Gartner explores the impact of deepfakes on organizational policy, and we’ll share some risk management considerations to address the trend. 

30% of organizations can’t rely on facial recognition software and biometrics

Biometrics rely on presentation attack detection (PAD) to assess a person’s identity and liveness. The problem now is that today’s PAD standards don’t protect against injection attacks from AI deepfakes. Once a bulletproof security strategy, biometrics are now inefficient for 30% of companies surveyed by Gartner. 

“These artificially generated images of real people’s faces, known as deepfakes, can be used by malicious actors to undermine biometric authentication or render it inefficient,” 

— Akif Khan, VP Analyst at Gartner 

The solution is a demand for more innovative cybersecurity tech. Gartner advises organizations to update their minimum requirements from cybersecurity members to include all of the following 

  • PAD
  • Injected attacks detection (IAD)
  • Image inspection

On top of that, you can beef up security with:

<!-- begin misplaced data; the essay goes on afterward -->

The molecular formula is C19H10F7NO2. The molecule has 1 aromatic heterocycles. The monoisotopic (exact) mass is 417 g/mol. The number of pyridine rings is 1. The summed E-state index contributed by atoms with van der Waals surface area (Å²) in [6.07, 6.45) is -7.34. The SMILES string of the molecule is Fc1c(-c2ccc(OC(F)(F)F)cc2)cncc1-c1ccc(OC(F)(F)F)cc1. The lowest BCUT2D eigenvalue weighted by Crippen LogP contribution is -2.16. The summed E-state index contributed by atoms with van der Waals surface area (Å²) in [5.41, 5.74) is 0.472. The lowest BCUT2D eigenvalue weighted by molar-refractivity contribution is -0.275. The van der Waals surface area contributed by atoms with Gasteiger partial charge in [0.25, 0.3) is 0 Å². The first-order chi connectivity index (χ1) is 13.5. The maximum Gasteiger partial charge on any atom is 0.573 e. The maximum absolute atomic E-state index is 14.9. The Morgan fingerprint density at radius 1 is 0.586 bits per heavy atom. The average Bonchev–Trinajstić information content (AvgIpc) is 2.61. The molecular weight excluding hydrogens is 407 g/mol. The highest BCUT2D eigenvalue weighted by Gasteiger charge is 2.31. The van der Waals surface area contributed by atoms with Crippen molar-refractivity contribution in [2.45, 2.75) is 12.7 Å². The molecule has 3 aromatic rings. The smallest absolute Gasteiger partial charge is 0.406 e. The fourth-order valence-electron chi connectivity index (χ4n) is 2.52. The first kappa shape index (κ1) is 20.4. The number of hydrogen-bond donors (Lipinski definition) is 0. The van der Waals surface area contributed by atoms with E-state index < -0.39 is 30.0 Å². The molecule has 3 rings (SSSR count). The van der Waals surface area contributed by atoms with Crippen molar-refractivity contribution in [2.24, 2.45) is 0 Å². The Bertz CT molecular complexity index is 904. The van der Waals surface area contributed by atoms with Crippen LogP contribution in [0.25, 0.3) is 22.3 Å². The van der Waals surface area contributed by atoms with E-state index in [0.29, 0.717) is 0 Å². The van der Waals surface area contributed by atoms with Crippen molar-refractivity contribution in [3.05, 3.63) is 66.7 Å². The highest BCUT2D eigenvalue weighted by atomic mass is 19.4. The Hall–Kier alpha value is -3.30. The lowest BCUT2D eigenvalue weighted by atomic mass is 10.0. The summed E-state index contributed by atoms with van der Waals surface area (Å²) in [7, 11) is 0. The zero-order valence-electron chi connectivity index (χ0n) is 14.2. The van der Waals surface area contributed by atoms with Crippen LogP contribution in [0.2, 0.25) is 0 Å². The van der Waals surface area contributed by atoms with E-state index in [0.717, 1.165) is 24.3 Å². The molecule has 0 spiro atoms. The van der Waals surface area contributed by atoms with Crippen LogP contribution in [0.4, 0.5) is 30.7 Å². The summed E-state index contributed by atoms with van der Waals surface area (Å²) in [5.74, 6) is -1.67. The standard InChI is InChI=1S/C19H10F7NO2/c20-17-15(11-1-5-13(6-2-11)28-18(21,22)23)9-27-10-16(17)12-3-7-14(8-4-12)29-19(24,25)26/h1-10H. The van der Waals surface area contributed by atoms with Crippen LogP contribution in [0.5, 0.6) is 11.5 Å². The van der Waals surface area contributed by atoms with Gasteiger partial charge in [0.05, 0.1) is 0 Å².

• Device identification: Numerical values or codes to identify a user’s device
  • Behavioural analytics: Machine learning algorithms to detect any shifts in day-to-day online behaviour

So, how can you account for deepfakes risks and mitigation in practice? Here are a few more tips to consider: 

  • Educate employees: Hold monthly or quarterly meetings with experts in the field to help your employee identify common signs of deepfakes, including blurred or pixelated images in a person’s video, or distorted audio. Greater awareness of what to look out for can allow employees to flag suspicions. 
  • Don’t rely on one authentication process: Multi-factor authentication demands 2+ pieces of evidence to verify a user before admitting them into a network. Include email, phone, or voice verification in addition to biometrics. 
  • Invest in deepfake detection software: Consider a subscription Sensity AI, Deepware Scan, Truepic, or Microsoft Video Authenticator. 

Gartner plans to share more findings and research on deepfakes at their security and risk management summits taking place in various countries around the world. 

Read more about those summits and see the news release here.